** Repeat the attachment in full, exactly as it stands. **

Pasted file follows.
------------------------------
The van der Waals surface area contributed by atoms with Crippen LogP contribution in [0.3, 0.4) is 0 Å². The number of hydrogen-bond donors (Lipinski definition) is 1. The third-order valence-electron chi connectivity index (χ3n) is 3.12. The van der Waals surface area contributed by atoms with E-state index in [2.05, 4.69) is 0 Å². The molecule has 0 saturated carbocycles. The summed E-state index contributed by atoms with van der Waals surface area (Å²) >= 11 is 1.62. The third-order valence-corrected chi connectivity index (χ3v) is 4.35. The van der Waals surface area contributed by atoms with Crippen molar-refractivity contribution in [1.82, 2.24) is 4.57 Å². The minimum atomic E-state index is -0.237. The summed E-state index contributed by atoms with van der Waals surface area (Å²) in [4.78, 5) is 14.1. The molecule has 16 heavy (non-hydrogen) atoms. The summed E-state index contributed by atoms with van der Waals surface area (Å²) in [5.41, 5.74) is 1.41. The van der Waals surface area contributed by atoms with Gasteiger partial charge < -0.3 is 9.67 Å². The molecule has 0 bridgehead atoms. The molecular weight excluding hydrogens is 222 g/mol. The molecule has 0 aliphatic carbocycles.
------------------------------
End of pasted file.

The van der Waals surface area contributed by atoms with Crippen LogP contribution in [0.3, 0.4) is 0 Å². The number of hydrogen-bond donors (Lipinski definition) is 1. The third-order valence-electron chi connectivity index (χ3n) is 3.12. The van der Waals surface area contributed by atoms with E-state index in [2.05, 4.69) is 0 Å². The molecule has 0 saturated carbocycles. The summed E-state index contributed by atoms with van der Waals surface area (Å²) >= 11 is 1.62. The third-order valence-corrected chi connectivity index (χ3v) is 4.35. The van der Waals surface area contributed by atoms with Crippen molar-refractivity contribution in [1.82, 2.24) is 4.57 Å². The minimum atomic E-state index is -0.237. The summed E-state index contributed by atoms with van der Waals surface area (Å²) in [4.78, 5) is 14.1. The molecule has 16 heavy (non-hydrogen) atoms. The summed E-state index contributed by atoms with van der Waals surface area (Å²) in [5.41, 5.74) is 1.41. The van der Waals surface area contributed by atoms with Gasteiger partial charge < -0.3 is 9.67 Å². The molecule has 0 bridgehead atoms. The molecular weight excluding hydrogens is 222 g/mol. The molecule has 0 aliphatic carbocycles.